Comment Whats the difference (Score 1) 735

I'm not sure why people are hammering Trump on this, he isn't saying anything different than Clinton or Obama.

Here is what Clinton had to say: “We’re going to hear all the usual complaints, you know, freedom of speech, et cetera. But if we truly are in a war against terrorism and we are truly looking for ways to shut off their funding, shut off the flow of foreign fighters, then we’ve got to shut off their means of communicating." And Obama has proposed outlawing encryption.

At least Trump has has the balls to admit that the media are part of the problem.

Comment Re:Defense systems? (Score 1) 331

Cruise missiles launched from what?

The thing about ships is that they can go places and carry a lot of fire power. You can send the airforce and army if there are friendly countries in the neighbourhood willing to base them. But only the navy can project power on a global scale. Further, pretty much anything can be put on a ship. Cruise missiles, ballistic missiles, air planes, you name it. So if you are close enough to launch a missile at a ship, there is a pretty good chance that the ship is close enough to launch a missile at you. But the ship has the added benefit that it can move around pretty quickly. Fixed installations like missile sites and airfields not so much.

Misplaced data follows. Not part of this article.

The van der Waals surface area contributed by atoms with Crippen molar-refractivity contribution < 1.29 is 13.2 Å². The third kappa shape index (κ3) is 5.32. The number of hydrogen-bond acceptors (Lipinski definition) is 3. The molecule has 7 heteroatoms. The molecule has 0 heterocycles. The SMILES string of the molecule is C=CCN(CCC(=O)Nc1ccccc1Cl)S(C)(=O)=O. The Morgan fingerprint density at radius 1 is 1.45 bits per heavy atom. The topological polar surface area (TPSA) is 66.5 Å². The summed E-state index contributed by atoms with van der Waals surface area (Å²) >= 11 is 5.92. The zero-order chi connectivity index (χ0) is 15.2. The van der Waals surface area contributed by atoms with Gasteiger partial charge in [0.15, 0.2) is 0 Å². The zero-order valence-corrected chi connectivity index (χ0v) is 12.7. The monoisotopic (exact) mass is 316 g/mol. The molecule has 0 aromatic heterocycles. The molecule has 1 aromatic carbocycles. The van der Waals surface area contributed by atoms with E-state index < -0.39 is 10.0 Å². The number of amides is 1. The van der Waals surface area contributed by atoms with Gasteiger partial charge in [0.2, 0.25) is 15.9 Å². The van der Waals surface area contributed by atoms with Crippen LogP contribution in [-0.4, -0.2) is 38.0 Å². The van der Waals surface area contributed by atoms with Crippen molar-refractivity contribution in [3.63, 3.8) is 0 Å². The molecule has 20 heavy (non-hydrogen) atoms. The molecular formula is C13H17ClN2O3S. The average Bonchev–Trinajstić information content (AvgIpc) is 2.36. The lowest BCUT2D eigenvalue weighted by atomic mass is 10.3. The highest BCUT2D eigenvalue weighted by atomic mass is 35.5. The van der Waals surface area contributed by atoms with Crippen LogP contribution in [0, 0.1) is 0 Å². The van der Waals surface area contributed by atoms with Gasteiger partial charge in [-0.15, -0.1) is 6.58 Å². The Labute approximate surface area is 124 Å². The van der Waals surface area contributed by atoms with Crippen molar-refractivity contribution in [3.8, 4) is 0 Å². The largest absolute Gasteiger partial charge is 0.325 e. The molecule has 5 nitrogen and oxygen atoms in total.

Lately there has been a lot of talk about Chinese anti-ship missiles. But the problem is that those are an asymmetric response. Area denial might help China keep the US out of the South China Sea. But it isn't going to do much to help Chinas allies in Africa. It isn't going to protect China trade routes through the Strait of Malacca. Nor will it lend credence to Chinese offers of military assistance to new allies.

To win a war, you have to show up in the war zone. Without a Navy, you aren't going to get far from your immediate neighbourhood.

Comment Coding, coding never changes (Score 1) 279

Probably the same way I do now.